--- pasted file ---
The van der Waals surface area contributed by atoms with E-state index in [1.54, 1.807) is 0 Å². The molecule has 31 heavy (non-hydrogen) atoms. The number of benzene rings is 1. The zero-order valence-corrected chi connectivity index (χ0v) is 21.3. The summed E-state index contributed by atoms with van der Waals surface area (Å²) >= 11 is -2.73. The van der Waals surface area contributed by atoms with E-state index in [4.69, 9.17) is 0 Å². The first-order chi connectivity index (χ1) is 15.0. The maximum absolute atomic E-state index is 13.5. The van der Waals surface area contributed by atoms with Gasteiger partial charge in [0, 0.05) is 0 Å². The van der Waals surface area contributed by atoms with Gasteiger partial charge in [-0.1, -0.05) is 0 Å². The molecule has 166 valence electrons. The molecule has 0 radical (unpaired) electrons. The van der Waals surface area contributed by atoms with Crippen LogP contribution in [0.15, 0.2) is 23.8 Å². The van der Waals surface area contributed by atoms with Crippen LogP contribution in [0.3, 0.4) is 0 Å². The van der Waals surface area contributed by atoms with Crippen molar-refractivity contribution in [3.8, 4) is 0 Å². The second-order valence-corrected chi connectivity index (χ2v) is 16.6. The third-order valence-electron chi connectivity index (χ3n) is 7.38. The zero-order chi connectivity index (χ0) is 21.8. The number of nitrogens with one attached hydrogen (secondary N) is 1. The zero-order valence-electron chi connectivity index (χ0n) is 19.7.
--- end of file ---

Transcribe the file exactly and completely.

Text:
The van der Waals surface area contributed by atoms with E-state index in [1.54, 1.807) is 0 Å². The molecule has 31 heavy (non-hydrogen) atoms. The number of benzene rings is 1. The zero-order valence-corrected chi connectivity index (χ0v) is 21.3. The summed E-state index contributed by atoms with van der Waals surface area (Å²) >= 11 is -2.73. The van der Waals surface area contributed by atoms with E-state index in [4.69, 9.17) is 0 Å². The first-order chi connectivity index (χ1) is 15.0. The maximum absolute atomic E-state index is 13.5. The van der Waals surface area contributed by atoms with Gasteiger partial charge in [0, 0.05) is 0 Å². The van der Waals surface area contributed by atoms with Gasteiger partial charge in [-0.1, -0.05) is 0 Å². The molecule has 166 valence electrons. The molecule has 0 radical (unpaired) electrons. The van der Waals surface area contributed by atoms with Crippen LogP contribution in [0.15, 0.2) is 23.8 Å². The van der Waals surface area contributed by atoms with Crippen LogP contribution in [0.3, 0.4) is 0 Å². The van der Waals surface area contributed by atoms with Crippen molar-refractivity contribution in [3.8, 4) is 0 Å². The second-order valence-corrected chi connectivity index (χ2v) is 16.6. The third-order valence-electron chi connectivity index (χ3n) is 7.38. The zero-order chi connectivity index (χ0) is 21.8. The number of nitrogens with one attached hydrogen (secondary N) is 1. The zero-order valence-electron chi connectivity index (χ0n) is 19.7.